History

Macroeconomics in Perspective

The Myth of Maximizing Shareholder Value

In 2010, the 500 largest companies in the United States, otherwise known as The Fortune 500, generated $10.7 trillion in sales, reaped a whopping $702 billion in profits, and employed 24.9 million people around the world.

Historically this has been good news. After all, when these corporations have invested in the productive capabilities of their U.S. employees, Americans have typically enjoyed plentiful well paying and stable jobs. That was the case a half century ago.

Unfortunately, as Bill Lazonick points out in the interview below, it’s not the case today. Read more

Mature history of economics

In the past decade, the volume of literature in the history of economics has been of 500 articles and just under 50 books a year. The graph below traces the count in two year intervals (articles left axis, books right axis). The absolute volume is stable but given the growth of economic literature in the period, stable might be rebranded as static.

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Do social movements create new ideas?

The short answer is yes. For the long answer I will make you sit through seven paragraphs. Read more

Economic theory declassified?

So, most Nobel Prize exegetes went a long way, this week, toward explaining that asset pricing is not primarily born out of theoretical reflection but out of prize-deserving empirical work.John Cochrane, for instance, writes about efficient markets that: Read more

Guy Numa "The Financial Crisis Five Years Later: The Role of Banking"

Present day puzzlements shed their complexity when Guy Numa in this essay draws on some age old distinctions borrowed from Jean-Baptiste Say. Numa is a INET Research Fellow who specializes in the History of Economic Thought and Industrial Organization.

Five years ago Lehman Brothers filed for bankruptcy marking the unofficial start of the latest financial crisis. Several commentators argued that the key to understanding the root cause of the crisis lies in the partial repeal of the Glass–Steagall provisions that occurred in the late 1990s. The provisions restricted commercial banks from participating in the investment banking business and therefore institutionalized a de facto separation of the two types of institutions. Read more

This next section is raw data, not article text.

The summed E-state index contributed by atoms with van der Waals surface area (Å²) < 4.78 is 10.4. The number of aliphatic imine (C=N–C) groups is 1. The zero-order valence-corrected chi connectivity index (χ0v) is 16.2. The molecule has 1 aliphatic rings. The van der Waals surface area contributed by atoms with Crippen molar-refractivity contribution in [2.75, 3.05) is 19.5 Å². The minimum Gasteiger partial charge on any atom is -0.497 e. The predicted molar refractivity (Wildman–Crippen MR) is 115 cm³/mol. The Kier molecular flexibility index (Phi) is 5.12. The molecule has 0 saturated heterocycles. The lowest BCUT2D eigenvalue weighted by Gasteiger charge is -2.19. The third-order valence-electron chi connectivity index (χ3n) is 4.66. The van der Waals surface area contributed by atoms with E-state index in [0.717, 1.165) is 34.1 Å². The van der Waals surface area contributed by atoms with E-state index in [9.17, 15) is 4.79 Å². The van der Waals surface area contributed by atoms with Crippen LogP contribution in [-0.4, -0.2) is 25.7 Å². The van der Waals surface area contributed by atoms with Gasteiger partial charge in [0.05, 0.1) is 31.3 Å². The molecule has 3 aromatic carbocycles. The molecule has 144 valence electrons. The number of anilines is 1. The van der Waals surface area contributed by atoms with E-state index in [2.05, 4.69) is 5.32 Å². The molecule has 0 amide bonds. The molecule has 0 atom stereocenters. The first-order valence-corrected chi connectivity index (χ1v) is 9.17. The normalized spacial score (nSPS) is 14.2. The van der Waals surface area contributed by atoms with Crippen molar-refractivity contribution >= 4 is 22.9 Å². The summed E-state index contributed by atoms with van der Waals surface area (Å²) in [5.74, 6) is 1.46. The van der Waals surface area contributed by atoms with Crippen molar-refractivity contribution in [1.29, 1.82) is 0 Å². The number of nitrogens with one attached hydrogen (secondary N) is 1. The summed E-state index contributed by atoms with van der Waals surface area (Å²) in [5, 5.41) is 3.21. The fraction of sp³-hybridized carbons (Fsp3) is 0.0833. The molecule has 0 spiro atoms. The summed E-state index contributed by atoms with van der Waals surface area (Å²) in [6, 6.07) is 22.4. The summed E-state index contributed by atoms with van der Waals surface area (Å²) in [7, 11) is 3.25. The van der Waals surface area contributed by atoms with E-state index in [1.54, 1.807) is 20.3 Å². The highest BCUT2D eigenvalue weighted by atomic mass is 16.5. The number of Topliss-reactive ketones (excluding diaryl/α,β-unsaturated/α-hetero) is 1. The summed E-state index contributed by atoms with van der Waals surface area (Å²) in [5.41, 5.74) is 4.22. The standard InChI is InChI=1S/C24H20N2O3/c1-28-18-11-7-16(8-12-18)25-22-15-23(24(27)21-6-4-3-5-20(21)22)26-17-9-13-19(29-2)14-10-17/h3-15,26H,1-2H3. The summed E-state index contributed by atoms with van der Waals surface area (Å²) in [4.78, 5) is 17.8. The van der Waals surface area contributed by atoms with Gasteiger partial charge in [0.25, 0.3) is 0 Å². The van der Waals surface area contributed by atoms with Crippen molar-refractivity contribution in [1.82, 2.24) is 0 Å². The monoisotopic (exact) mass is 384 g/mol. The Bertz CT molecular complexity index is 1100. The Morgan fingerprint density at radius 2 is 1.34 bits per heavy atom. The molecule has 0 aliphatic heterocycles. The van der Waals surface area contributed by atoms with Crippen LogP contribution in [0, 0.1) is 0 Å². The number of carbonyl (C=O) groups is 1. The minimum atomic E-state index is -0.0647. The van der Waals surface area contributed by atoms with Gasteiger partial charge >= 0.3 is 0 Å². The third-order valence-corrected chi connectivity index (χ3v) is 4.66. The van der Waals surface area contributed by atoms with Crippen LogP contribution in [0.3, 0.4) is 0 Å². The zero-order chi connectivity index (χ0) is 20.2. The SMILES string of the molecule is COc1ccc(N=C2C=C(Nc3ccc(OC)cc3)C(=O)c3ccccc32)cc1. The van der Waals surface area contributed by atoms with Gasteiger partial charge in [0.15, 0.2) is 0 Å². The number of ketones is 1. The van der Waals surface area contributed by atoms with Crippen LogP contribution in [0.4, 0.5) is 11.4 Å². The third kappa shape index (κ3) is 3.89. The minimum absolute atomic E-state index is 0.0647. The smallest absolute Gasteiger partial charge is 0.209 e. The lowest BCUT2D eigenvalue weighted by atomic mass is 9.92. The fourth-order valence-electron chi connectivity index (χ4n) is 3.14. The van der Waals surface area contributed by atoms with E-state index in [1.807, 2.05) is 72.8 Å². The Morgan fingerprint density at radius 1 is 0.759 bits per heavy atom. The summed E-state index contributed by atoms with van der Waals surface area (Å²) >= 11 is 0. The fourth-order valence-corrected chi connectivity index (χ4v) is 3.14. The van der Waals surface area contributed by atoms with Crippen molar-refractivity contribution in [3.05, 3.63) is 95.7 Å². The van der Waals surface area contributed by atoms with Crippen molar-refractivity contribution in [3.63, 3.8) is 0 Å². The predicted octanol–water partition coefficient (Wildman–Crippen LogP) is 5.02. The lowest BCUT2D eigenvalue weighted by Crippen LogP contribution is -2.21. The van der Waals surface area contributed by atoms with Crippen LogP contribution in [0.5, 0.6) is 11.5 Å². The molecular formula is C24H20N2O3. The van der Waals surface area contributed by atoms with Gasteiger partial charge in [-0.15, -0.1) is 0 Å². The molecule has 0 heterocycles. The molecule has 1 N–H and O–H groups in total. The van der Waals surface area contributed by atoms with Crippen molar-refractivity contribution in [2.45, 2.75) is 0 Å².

A Short History of China’s Doubtful GDP

It is no secret that the quality of Chinese statistics, especially GDP, is far from perfect. Chinese GDP’s lack of volatility often looks surreal.

Along with many other China analysts, I often feel frustrated by this. Perhaps I feel even more strongly because it is somehow embarrassing when foreign investors and scholars always ask me how authentic my country’s data is. Read more

Orville Schell: Wealth and Power - China's Long March to the Twenty-first Century

Welcome to our new video series called “New Economic Thinking.” The series will feature dozens of conversations with leading economists on the most important issues facing economics and the global economy today. Read more

Rejuvenation: An Excerpt from “Wealth and Power: China’s Long March to the Twenty-first Century”

The following is an excerpt from the book, Wealth and Power: China's Long March to the Twenty First Century, which comes out tomorrow, July 16th. Written by Orville Schell, Director of the Asia Society's Center on U.S.-China Relations, and John Delury, the book provides a panoramic narrative of China's rise to prominence  as seen through the lives of eleven influential officials, writers, activists, and leaders, whose contributions helped create modern China. Read more

Let Them Eat Credit: Has Financial Capitalism Failed the World?

Did the financial crisis of 2008 represent a failure of the capitalist system?

That crucial question was in the air when Institute for New Economic Thinking Senior Fellow Lord Adair Turner spoke in May at a special Head to Head debate hosted by Al Jazeera at England’s legendary Oxford Union. Read more